When kids pack up their backpacks, it’s time to get serious about life again.
No matter how hard we think we’re working during summer, we’re really not. There’s something about “school’s out” that makes us think that “work’s out.” Friday begins on Thursday, the pool is preferable to perspiration, and there’s not a reason to pick up the house because the kids will just track in mud, anyway. And then, after the appropriately named “Labor Day,” we grit our teeth, surrender our freedom, and prepare to trudge.
This year, I’m treating September like it’s January, in that I’m setting a new set of goals for the “school year.” I’m deciding to stop treating work like it’s something to “grin and bear” and do what I enjoy.
As a preamble, I have to warn you that I’m writing this column in Roatan, Honduras. I’m on a vacation of my dreams—actually my son Gabriel’s dreams, since the singular reason I signed up for this week away was to indulge him in dolphin camp. Every day, he dons a backpack stuffed with a bathing suit, sun lotion, fins and goggles and a now always-wet-and-moldy towel, and off he goes, to learn about and swim with the dolphins.
There’s learning involved. In they go, six young children, into a classroom full of dolphin and marine life paraphernalia, to study the habitats and needs of our friends, the dolphins. And after acquiring enough knowledge to convince the trainers that the dolphins won’t be prey to little boy’s chewing gum or girl’s Barbie doll dresses or the accidental swing-and-miss fist fights that occur (and are always “the other guy’s fault”), the children get to interact with their sea-friends. They feed them, play with them, and even dance on their backs. This then is their “work;” to become proficient enough at something interesting to do something interesting and eventually, become interesting people.
I already like my work. But I know I hold back. There’s an edge I don’t lean over, creative inspirations I don’t indulge, books I don’t read, and wild ideas I don’t follow, because I’ve been trained to believe that work is only ABOUT work, defined as labor, toil, and effort, and the place where somebody is employed.
Will you look at that definition? No wonder some adults prefer to permanently affiliate themselves with their teen years by over-doing the bars, nip-and-tucking away every wrinkle, or re-running scenes from their younger days on their inner mind-screens. Why would we want to work if it’s defined as one “laborious day” after another?
What if work were more like a dolphin camp, where we learned what we needed to know and gained the necessary skills to do something we’ve always dreamed of doing?
Would it still be work, if it were more like a way to fulfill our dreams?
A while ago, one of my client pointed out that there are two types of people. There are those who dream, and those who don’t. I have to agree—to a point. This definition brings us to the edge of a precipice, but there, we linger. To dream without doing is to live without accountability. We feel smugly comforted, for we haven’t totally “sold out,” but our self-concept or worldly reputation are not endangered. You can’t fail at something you never try. Without putting pen to paper, you can’t be a writer. Neither will you ever be able to paper your bathroom with rejection letters. If you never take painting lessons, you can’t be an artist. Neither can you be informed that you’d be better off staying with paint-by-numbers and selling at roadside stands. If you never study the knowledge that applies to your goal, whether it be anatomy, accounting, astronomy, or frogs (okay, I’ve stretched the point, but somewhere in the world is someone who wants to be a frog expert), you can never be told that you don’t have what it takes to make it.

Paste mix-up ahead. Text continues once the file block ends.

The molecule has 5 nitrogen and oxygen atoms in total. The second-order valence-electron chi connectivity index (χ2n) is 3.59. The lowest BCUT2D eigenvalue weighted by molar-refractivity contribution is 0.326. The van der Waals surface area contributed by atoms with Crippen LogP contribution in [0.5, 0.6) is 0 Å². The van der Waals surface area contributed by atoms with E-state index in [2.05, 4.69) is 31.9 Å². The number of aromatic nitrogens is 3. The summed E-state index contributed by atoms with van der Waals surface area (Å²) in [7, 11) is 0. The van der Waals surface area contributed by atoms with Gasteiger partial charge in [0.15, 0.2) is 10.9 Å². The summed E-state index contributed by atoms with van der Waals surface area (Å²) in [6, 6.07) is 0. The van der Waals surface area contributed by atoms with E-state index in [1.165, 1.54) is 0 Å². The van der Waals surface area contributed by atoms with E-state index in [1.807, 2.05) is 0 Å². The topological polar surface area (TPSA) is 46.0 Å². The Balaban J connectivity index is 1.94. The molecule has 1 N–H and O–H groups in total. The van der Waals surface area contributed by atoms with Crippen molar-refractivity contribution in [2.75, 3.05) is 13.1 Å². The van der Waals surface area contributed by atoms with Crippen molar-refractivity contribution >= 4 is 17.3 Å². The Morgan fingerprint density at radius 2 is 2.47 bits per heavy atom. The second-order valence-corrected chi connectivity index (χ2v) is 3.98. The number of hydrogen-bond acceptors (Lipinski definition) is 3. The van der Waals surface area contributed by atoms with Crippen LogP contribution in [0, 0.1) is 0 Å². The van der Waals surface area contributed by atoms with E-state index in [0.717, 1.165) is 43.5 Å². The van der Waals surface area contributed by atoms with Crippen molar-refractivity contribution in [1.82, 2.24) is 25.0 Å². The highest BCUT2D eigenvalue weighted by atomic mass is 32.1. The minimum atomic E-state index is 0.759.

The truth is that dreams without pursuit—wild, abandoning, excited, fear-full, committed, all-out pursuit, will never be met. To simply dream isn’t costly enough. Dreaming without doing doesn’t force us to step off the ledge to see if the world will rise to support us. It doesn’t make us open our own wings to fly.
How would I live my life—my actually daily life—if I were willing to live my dreams, not only squander them in notebooks that list my wishes? Well for one thing, I’d keep doing what I’m doing, because I like it and it works for me. But there are a lot of other activities that I would—and now will—pursue. I’d follow my quest for the Holy Grail, perhaps literally, actually, and write about it. I’d start yet another business. I’d buy land in another country. I’d stop worrying so much about what others might think of me, for the truth is that they probably don’t think about me very often. Nor should they; it’s not their job.
It’s our job to think about ourselves, to put our dreams front and center, to square our shoulders and walk forward into the future that we desire. There is a lot of labor and effort involved. In order to play with the dolphins, Gabe has to study their eating habits and hold a smelly fish just so. I think he would say that it’s all been worth it, however, for that single moment in which the dolphin transformed into an angel with wings, and on the water, they skimmed over the seas, carving poetry in the waves. Life involves hard work, but we get to choose to pursue what’s worth our life energy, rather than what wastes it. We get to carve poetry out of our lives.